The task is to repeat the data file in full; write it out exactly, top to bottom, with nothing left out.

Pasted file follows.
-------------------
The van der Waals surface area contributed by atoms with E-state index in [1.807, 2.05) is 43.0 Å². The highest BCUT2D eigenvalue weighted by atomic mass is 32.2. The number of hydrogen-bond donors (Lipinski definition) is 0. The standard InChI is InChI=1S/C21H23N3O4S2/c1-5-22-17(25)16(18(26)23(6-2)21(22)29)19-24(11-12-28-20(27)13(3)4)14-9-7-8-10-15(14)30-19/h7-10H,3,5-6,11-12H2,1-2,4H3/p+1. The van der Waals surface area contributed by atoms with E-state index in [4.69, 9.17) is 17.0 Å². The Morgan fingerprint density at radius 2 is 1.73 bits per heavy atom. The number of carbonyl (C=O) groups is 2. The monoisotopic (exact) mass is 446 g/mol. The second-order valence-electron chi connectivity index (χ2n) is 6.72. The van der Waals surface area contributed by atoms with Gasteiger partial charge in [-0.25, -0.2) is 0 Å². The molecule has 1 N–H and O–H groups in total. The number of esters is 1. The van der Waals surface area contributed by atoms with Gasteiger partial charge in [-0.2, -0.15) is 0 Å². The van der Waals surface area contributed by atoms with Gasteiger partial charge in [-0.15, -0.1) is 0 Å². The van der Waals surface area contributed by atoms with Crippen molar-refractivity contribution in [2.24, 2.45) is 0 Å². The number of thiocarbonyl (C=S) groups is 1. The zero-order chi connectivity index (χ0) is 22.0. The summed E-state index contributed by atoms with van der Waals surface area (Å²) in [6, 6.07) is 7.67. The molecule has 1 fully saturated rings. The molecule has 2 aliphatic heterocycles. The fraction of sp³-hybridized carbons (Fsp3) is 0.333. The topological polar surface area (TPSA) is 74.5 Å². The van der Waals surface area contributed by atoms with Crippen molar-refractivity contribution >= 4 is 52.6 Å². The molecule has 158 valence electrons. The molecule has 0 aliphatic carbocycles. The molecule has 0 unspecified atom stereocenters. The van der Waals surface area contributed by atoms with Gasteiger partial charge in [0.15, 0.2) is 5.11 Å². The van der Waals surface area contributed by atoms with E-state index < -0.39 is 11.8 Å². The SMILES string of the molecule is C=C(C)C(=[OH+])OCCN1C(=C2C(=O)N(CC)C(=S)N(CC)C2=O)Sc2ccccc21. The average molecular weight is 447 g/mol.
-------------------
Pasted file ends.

The van der Waals surface area contributed by atoms with E-state index in [1.807, 2.05) is 43.0 Å². The highest BCUT2D eigenvalue weighted by atomic mass is 32.2. The number of hydrogen-bond donors (Lipinski definition) is 0. The standard InChI is InChI=1S/C21H23N3O4S2/c1-5-22-17(25)16(18(26)23(6-2)21(22)29)19-24(11-12-28-20(27)13(3)4)14-9-7-8-10-15(14)30-19/h7-10H,3,5-6,11-12H2,1-2,4H3/p+1. The van der Waals surface area contributed by atoms with E-state index in [4.69, 9.17) is 17.0 Å². The Morgan fingerprint density at radius 2 is 1.73 bits per heavy atom. The number of carbonyl (C=O) groups is 2. The monoisotopic (exact) mass is 446 g/mol. The second-order valence-electron chi connectivity index (χ2n) is 6.72. The van der Waals surface area contributed by atoms with Gasteiger partial charge in [-0.25, -0.2) is 0 Å². The molecule has 1 N–H and O–H groups in total. The number of esters is 1. The van der Waals surface area contributed by atoms with Gasteiger partial charge in [-0.2, -0.15) is 0 Å². The van der Waals surface area contributed by atoms with Gasteiger partial charge in [-0.15, -0.1) is 0 Å². The van der Waals surface area contributed by atoms with Crippen molar-refractivity contribution in [2.24, 2.45) is 0 Å². The number of thiocarbonyl (C=S) groups is 1. The zero-order chi connectivity index (χ0) is 22.0. The summed E-state index contributed by atoms with van der Waals surface area (Å²) in [6, 6.07) is 7.67. The molecule has 1 fully saturated rings. The molecule has 2 aliphatic heterocycles. The fraction of sp³-hybridized carbons (Fsp3) is 0.333. The topological polar surface area (TPSA) is 74.5 Å². The van der Waals surface area contributed by atoms with Crippen molar-refractivity contribution >= 4 is 52.6 Å². The molecule has 158 valence electrons. The molecule has 0 aliphatic carbocycles. The molecule has 0 unspecified atom stereocenters. The van der Waals surface area contributed by atoms with Gasteiger partial charge in [0.15, 0.2) is 5.11 Å². The van der Waals surface area contributed by atoms with E-state index < -0.39 is 11.8 Å². The SMILES string of the molecule is C=C(C)C(=[OH+])OCCN1C(=C2C(=O)N(CC)C(=S)N(CC)C2=O)Sc2ccccc21. The average molecular weight is 447 g/mol.